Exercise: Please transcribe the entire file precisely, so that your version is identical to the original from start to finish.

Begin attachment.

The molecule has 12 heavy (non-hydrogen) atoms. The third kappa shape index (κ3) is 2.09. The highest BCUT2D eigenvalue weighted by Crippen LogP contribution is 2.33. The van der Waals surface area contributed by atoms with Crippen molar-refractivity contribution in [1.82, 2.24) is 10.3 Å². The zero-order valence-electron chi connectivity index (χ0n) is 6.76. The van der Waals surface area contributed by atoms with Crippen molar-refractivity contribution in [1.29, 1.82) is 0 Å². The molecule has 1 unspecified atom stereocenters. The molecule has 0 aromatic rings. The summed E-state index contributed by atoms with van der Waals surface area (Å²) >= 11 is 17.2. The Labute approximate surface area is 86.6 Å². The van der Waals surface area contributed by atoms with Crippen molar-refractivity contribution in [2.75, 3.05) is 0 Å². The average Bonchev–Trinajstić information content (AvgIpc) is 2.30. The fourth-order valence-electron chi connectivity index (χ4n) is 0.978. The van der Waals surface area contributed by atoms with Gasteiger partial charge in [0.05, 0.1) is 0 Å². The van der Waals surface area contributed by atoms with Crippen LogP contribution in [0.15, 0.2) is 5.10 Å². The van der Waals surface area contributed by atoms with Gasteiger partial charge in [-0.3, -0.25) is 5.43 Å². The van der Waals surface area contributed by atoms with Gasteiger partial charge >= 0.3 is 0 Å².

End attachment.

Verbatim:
The molecule has 12 heavy (non-hydrogen) atoms. The third kappa shape index (κ3) is 2.09. The highest BCUT2D eigenvalue weighted by Crippen LogP contribution is 2.33. The van der Waals surface area contributed by atoms with Crippen molar-refractivity contribution in [1.82, 2.24) is 10.3 Å². The zero-order valence-electron chi connectivity index (χ0n) is 6.76. The van der Waals surface area contributed by atoms with Crippen molar-refractivity contribution in [1.29, 1.82) is 0 Å². The molecule has 1 unspecified atom stereocenters. The molecule has 0 aromatic rings. The summed E-state index contributed by atoms with van der Waals surface area (Å²) >= 11 is 17.2. The Labute approximate surface area is 86.6 Å². The van der Waals surface area contributed by atoms with Crippen molar-refractivity contribution in [2.75, 3.05) is 0 Å². The average Bonchev–Trinajstić information content (AvgIpc) is 2.30. The fourth-order valence-electron chi connectivity index (χ4n) is 0.978. The van der Waals surface area contributed by atoms with Gasteiger partial charge in [0.05, 0.1) is 0 Å². The van der Waals surface area contributed by atoms with Crippen LogP contribution in [0.15, 0.2) is 5.10 Å². The van der Waals surface area contributed by atoms with Gasteiger partial charge in [-0.3, -0.25) is 5.43 Å². The van der Waals surface area contributed by atoms with Gasteiger partial charge >= 0.3 is 0 Å².